To Fanny Keats (Winchester, August 28, 1819)

Winchester, August 28, 1819
My dear Fanny
You must forgive me for suffering so long a space to elapse between the dates of my letters. It is more than a fortnight since I left Shanklin chiefly for the purpose of being near a tolerable Library, which after all is not to be found in this place. However we like it very much: it is the pleasantest Town I ever was in, and has the most recommendations of any. There is a fine Cathedral which to me is always a source of amusement, part of it built 1400 years ago; and the more modern by a magnificent Man, you may have read of in our History, called William of Wickham. The whole town is beautifully wooded. From the Hill at the eastern extremity you see a prospect of Streets, and old Buildings mixed up with Trees. Then there are the most beautiful streams about I ever saw—full of Trout. There is the Foundation of St. Croix about half a mile in the fields—a charity greatly abused. We have a Collegiate School, a Roman catholic School; a chapel ditto and a Nunnery! And what improves it all is, the fashionable inhabitants are all gone to Southampton. We are quiet—except a fiddle that now and then goes like a gimlet through my Ears—our Landlady’s son not being quite a Proficient. I have still been hard at work, having completed a Tragedy I think I spoke of to you. But there I fear all my labour will be thrown away for the present, as I hear Mr. Kean is going to America. For all I can guess I shall remain here till the middle of October—when Mr. Brown will return to his house at Hampstead; whither I shall return with him. I some time since sent the Letter I told you I had received from George to Haslam with a request to let you and Mrs. Wylie see it: he sent it back to me for very insufficient reasons without doing so; and I was so irritated by it that I would not send it travelling about by the post any more: besides the postage is very expensive. I know Mrs. Wylie will think this a great neglect. I am sorry to say my temper gets the better of me—I will not send it again. Some correspondence I have had with Mr. Abbey about George’s affairs—and I must confess he has behaved very kindly to me as far as the wording of his Letter went. Have you heard any further mention of his retiring from Business? I am anxious to hear whether Hodgkinson, whose name I cannot bear to write, will in any likelihood be thrown upon himself. The delightful Weather we have had for two Months is the highest gratification I could receive—no chill’d red noses—no shivering—but fair atmosphere to think in—a clean towel mark’d with the mangle and a basin of clear Water to drench one’s face with ten times a day: no need of much exercise—a Mile a day being quite sufficient. My greatest regret is that I have not been well enough to bathe though I have been two Months by the seaside and live now close to delicious bathing—Still I enjoy the Weather—I adore fine Weather as the greatest blessing I can have. Give me Books, fruit, French wine and fine weather and a little music out of doors, played by somebody I do not know—not pay the price of one’s time for a jig—but a little chance music: and I can pass a summer very quietly without caring much about Fat Louis, fat Regent or the Duke of Wellington. Why have you not written to me? Because you were in expectation of George’s Letter and so waited? Mr. Brown is copying out our Tragedy of Otho the Great in a superb style—better than it deserves—there as I said is labour in vain for the present. I had hoped to give Kean another opportunity to shine. What can we do now? There is not another actor of Tragedy in all London or Europe. The Covent Garden Company is execrable. Young is the best among them and he is a ranting coxcombical tasteless Actor—a Disgust, a Nausea—and yet the very best after Kean. What a set of barren asses are actors! I should like now to promenade round your Gardens—apple-tasting—pear-tasting—plum-judging—apricot-nibbling—peach-scrunching—nectarine-sucking and Melon-carving. I have also a great feeling for antiquated cherries full of sugar cracks—and a white currant tree kept for company. I admire lolling on a lawn by a water lilied pond to eat white currants and see gold-fish: and go to the Fair in the Evening if I’m good. There is not hope for that—one is sure to get into some mess before evening. Have these hot days I brag of so much been well or ill for your health? Let me hear soon.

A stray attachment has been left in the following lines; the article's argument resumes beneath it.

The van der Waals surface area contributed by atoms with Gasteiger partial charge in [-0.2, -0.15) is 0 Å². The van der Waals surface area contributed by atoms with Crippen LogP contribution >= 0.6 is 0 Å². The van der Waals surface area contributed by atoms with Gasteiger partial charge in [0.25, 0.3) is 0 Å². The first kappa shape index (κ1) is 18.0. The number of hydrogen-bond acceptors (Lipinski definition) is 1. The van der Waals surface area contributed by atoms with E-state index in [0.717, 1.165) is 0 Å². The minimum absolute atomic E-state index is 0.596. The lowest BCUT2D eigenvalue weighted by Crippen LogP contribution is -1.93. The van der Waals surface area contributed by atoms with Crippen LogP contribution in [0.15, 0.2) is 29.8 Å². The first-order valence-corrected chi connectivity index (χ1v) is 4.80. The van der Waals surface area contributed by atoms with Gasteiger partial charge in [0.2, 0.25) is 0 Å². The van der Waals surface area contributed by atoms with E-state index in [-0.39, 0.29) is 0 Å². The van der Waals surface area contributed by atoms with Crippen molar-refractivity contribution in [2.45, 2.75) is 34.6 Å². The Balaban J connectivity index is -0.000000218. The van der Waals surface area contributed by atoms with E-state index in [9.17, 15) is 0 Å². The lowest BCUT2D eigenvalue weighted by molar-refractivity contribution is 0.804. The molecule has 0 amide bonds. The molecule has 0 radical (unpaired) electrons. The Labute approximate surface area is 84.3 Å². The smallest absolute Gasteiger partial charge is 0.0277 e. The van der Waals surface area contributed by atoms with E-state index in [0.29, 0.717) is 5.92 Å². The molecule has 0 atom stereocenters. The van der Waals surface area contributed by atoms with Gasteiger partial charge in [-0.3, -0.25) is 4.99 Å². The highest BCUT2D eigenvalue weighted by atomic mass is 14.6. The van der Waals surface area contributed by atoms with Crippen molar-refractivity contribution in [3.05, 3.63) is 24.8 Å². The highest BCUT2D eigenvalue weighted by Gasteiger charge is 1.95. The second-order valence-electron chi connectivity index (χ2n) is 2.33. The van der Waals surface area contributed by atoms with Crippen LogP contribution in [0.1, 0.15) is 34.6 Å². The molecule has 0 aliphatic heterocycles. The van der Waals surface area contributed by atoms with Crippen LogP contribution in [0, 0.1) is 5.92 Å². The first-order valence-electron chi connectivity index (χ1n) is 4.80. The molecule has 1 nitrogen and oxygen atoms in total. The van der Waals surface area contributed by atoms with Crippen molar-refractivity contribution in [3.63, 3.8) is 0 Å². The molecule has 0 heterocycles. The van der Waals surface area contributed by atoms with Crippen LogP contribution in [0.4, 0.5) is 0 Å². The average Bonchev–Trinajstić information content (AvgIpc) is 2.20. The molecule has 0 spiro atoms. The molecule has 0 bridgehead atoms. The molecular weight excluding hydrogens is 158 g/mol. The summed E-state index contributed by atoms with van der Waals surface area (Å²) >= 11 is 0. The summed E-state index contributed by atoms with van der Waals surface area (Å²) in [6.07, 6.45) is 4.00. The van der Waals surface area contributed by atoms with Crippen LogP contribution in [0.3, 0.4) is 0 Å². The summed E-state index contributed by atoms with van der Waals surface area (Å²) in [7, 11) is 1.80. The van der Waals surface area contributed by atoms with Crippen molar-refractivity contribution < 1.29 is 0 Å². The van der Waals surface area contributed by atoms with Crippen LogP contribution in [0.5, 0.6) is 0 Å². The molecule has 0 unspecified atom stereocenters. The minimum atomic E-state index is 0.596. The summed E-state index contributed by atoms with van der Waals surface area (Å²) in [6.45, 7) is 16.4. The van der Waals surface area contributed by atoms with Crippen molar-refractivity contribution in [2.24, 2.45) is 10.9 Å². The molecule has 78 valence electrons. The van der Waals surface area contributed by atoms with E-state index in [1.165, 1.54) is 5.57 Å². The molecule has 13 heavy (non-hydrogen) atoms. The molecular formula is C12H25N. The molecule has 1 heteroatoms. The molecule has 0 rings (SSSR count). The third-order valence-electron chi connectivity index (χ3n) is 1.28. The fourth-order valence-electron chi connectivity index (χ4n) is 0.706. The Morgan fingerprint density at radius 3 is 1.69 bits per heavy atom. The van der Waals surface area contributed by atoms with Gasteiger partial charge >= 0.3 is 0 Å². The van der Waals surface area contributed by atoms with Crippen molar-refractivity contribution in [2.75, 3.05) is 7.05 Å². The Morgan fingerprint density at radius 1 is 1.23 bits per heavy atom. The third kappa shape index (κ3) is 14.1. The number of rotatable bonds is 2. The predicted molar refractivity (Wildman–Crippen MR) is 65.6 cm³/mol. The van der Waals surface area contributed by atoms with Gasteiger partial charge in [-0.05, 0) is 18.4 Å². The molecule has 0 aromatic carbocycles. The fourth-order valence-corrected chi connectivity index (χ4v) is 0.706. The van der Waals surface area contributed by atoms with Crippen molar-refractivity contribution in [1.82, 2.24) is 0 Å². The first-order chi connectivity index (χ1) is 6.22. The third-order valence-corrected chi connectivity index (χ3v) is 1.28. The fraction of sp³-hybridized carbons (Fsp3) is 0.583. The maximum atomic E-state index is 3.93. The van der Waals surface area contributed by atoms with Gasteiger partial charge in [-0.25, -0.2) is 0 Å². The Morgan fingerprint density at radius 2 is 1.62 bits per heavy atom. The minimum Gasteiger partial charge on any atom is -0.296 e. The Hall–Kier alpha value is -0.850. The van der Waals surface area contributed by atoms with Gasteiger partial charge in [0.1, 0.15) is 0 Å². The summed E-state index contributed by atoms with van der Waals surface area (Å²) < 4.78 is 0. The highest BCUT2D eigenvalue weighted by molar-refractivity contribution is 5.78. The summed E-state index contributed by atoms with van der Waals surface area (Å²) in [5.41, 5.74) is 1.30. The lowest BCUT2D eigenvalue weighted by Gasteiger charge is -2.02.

Your affectionate Brother

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